Buildings play a key role in our societies and daily lives. Building stock has a big impact on the EU’s climate goals as it is one of the largest consumers of energy. Buildings are responsible for 40% of energy consumption in the EU and contribute 36% of total emissions. The Renovation Wave strategy must build on the European Green Deal and the European Pillar of Social Rights, contributing to ambitious climate and social goals, and building for a recovery that leaves no one behind.
Covid-19 has hit European economies hard. However as the climate crisis worsens, humans may become increasingly vulnerable to diseases and even to pandemics such as Covid-19. Therefore, it is important that we make the economy resilient to climate change and other crises, and ensure a future-proof, clean energy supply for all European citizens, particularly for the most vulnerable groups. The building renovation sector is one of the key areas in which we can boost climate ambitions and contribute to economic recovery, aiming for a highly energy-efficient and fully decarbonised building stock. Comprehensive renovations can help us improve energy efficiency, cut carbon emissions, reduce energy needs, increase resilience (including resilience to natural disasters), improve quality of living and accessibility, and create local jobs. It is estimated that by increasing the renovation rate to 3% of the total building stock per year across the EU and renovating 210 million existing buildings, we could create up to 2 million jobs.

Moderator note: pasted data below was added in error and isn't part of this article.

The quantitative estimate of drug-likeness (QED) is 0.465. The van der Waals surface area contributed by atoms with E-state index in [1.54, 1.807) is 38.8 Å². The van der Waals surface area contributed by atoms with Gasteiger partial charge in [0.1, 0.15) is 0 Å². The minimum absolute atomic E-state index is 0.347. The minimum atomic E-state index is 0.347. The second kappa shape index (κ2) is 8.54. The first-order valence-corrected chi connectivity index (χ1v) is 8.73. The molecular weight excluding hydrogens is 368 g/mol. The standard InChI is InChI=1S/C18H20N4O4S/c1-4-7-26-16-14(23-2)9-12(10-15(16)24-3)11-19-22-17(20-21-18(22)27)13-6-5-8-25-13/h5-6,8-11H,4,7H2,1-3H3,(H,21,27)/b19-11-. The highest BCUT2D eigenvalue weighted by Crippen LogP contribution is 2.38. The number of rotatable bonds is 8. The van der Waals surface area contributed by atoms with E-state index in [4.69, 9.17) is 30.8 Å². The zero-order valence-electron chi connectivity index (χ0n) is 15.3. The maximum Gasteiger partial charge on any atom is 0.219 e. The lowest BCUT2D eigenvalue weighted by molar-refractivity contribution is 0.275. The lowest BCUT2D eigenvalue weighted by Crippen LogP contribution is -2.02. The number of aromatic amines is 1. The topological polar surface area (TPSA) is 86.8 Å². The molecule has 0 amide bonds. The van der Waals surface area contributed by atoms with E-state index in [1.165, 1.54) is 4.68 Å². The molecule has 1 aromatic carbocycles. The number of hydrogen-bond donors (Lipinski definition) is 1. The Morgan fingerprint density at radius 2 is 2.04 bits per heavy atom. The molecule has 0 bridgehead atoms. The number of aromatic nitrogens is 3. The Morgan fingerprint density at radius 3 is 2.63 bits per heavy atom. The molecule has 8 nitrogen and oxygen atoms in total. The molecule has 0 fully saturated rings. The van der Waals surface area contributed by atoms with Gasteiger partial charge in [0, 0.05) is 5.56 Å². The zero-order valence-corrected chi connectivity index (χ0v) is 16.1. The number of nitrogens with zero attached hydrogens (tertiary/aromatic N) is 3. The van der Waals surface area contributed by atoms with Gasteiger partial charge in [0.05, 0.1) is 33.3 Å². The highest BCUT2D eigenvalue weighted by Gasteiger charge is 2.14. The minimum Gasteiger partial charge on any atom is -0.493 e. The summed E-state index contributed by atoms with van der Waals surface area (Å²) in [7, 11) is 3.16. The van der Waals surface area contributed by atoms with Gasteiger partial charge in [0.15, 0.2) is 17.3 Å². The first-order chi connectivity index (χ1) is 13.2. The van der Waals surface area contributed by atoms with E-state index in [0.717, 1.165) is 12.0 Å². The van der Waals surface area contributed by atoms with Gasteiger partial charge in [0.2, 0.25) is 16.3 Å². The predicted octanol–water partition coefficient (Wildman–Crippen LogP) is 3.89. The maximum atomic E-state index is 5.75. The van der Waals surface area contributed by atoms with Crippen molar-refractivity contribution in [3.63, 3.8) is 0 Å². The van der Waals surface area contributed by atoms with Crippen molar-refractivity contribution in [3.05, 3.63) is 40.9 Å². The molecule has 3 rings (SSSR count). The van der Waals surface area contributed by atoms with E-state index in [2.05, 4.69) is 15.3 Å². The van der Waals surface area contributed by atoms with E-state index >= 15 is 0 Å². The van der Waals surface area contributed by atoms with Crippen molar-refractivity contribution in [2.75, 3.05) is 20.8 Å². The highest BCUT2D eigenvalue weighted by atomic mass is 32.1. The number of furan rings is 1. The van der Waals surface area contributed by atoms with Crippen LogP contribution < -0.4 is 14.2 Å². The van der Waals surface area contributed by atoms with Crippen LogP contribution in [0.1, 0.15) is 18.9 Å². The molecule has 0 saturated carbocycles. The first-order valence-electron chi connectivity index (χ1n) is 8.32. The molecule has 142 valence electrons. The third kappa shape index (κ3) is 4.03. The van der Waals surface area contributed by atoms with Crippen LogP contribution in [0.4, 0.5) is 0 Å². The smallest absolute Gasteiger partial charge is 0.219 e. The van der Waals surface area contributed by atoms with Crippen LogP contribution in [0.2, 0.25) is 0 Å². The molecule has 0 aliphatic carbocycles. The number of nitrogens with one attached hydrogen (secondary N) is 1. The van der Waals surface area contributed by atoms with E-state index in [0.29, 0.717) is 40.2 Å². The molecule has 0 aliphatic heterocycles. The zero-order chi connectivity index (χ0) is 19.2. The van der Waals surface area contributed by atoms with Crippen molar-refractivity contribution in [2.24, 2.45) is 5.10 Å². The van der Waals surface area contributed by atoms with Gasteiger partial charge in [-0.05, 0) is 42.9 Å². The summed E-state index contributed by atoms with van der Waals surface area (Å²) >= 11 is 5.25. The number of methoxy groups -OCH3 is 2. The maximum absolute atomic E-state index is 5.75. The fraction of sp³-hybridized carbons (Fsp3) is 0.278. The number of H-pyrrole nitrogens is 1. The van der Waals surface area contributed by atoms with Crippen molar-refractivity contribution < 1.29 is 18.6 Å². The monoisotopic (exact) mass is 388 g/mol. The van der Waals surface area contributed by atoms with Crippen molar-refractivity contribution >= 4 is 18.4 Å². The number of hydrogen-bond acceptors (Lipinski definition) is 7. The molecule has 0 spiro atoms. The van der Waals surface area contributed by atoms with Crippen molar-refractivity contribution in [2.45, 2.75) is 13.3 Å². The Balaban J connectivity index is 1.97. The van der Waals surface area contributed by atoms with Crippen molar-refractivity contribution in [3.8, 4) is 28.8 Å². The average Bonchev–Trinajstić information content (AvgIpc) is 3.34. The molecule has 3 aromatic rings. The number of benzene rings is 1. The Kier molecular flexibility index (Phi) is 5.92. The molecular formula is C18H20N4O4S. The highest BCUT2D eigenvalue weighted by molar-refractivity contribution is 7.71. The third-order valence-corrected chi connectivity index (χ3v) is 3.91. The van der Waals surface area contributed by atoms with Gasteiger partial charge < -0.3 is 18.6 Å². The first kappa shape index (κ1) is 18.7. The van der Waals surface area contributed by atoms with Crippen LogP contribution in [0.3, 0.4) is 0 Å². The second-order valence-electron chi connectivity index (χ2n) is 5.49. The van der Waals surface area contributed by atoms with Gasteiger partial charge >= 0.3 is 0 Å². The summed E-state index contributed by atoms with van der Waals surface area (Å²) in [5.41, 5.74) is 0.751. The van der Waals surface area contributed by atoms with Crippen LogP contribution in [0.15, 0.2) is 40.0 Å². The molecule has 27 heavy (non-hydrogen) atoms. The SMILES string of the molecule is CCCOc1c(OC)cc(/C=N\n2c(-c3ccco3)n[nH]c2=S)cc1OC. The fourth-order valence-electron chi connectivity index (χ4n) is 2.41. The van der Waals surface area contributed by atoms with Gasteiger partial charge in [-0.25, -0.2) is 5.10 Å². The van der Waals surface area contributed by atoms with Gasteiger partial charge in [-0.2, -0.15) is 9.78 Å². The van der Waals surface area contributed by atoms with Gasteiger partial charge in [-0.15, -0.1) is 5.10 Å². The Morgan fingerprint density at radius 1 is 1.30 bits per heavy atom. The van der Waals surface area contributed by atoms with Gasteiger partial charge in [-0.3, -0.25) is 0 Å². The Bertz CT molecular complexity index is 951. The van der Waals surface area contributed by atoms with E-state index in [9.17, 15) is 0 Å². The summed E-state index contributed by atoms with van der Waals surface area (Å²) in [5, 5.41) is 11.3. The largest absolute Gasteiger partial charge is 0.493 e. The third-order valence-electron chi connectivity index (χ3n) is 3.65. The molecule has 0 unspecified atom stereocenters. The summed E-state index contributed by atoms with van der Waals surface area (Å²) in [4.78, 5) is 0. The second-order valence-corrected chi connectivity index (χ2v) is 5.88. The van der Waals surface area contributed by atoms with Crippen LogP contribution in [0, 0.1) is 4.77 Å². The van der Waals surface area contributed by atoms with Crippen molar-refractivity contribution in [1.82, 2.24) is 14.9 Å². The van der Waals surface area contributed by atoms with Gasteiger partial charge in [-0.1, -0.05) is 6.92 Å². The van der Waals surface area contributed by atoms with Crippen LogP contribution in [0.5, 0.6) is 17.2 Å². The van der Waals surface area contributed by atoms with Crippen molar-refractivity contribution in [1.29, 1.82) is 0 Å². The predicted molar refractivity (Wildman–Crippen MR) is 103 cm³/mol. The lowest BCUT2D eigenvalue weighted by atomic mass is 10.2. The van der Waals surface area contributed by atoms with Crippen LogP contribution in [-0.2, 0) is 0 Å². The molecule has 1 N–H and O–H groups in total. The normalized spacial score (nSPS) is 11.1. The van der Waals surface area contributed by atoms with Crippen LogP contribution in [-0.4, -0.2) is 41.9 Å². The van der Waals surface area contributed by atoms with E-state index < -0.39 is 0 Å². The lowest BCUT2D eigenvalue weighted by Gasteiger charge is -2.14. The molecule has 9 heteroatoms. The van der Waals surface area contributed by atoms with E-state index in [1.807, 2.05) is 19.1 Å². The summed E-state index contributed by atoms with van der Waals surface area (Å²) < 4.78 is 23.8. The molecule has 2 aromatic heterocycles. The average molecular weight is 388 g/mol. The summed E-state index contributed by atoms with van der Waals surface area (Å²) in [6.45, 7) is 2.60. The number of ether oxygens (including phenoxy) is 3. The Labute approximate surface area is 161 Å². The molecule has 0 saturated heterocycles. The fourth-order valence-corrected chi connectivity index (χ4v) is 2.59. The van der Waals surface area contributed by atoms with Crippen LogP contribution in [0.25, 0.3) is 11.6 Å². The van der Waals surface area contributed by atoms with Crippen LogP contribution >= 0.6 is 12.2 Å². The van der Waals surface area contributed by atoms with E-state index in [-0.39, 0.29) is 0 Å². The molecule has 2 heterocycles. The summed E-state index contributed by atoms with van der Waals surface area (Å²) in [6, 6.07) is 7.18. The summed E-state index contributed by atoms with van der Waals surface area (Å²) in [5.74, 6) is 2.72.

The necessary environmental sustainability and liveability upgrades to housing stocks have to be made without increasing costs for low- and moderate-income households. Housing policy is part of the solution to addressing the affordability and climate crises, and should now be used as part of the pandemic recovery, because we need climate-neutral housing that is affordable and inclusive. No one should be left behind.